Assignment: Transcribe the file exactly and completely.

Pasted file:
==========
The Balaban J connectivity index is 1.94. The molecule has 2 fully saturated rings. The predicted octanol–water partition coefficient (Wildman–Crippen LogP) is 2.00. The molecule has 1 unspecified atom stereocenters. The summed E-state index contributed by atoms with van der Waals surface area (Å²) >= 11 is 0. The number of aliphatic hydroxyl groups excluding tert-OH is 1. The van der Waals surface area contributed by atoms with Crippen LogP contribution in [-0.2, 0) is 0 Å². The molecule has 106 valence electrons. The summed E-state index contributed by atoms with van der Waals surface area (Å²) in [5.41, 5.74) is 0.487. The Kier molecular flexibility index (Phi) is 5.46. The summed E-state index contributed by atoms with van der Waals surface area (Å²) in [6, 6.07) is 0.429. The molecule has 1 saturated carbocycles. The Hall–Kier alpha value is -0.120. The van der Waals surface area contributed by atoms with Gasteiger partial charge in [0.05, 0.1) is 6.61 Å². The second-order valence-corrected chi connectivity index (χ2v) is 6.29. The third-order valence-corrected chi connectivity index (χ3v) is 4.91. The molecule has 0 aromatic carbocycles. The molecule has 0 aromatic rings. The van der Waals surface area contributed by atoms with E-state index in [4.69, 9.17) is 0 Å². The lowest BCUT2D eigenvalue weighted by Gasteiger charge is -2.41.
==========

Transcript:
The Balaban J connectivity index is 1.94. The molecule has 2 fully saturated rings. The predicted octanol–water partition coefficient (Wildman–Crippen LogP) is 2.00. The molecule has 1 unspecified atom stereocenters. The summed E-state index contributed by atoms with van der Waals surface area (Å²) >= 11 is 0. The number of aliphatic hydroxyl groups excluding tert-OH is 1. The van der Waals surface area contributed by atoms with Crippen LogP contribution in [-0.2, 0) is 0 Å². The molecule has 106 valence electrons. The summed E-state index contributed by atoms with van der Waals surface area (Å²) in [5.41, 5.74) is 0.487. The Kier molecular flexibility index (Phi) is 5.46. The summed E-state index contributed by atoms with van der Waals surface area (Å²) in [6, 6.07) is 0.429. The molecule has 1 saturated carbocycles. The Hall–Kier alpha value is -0.120. The van der Waals surface area contributed by atoms with Gasteiger partial charge in [0.05, 0.1) is 6.61 Å². The second-order valence-corrected chi connectivity index (χ2v) is 6.29. The third-order valence-corrected chi connectivity index (χ3v) is 4.91. The molecule has 0 aromatic carbocycles. The molecule has 0 aromatic rings. The van der Waals surface area contributed by atoms with E-state index in [4.69, 9.17) is 0 Å². The lowest BCUT2D eigenvalue weighted by Gasteiger charge is -2.41.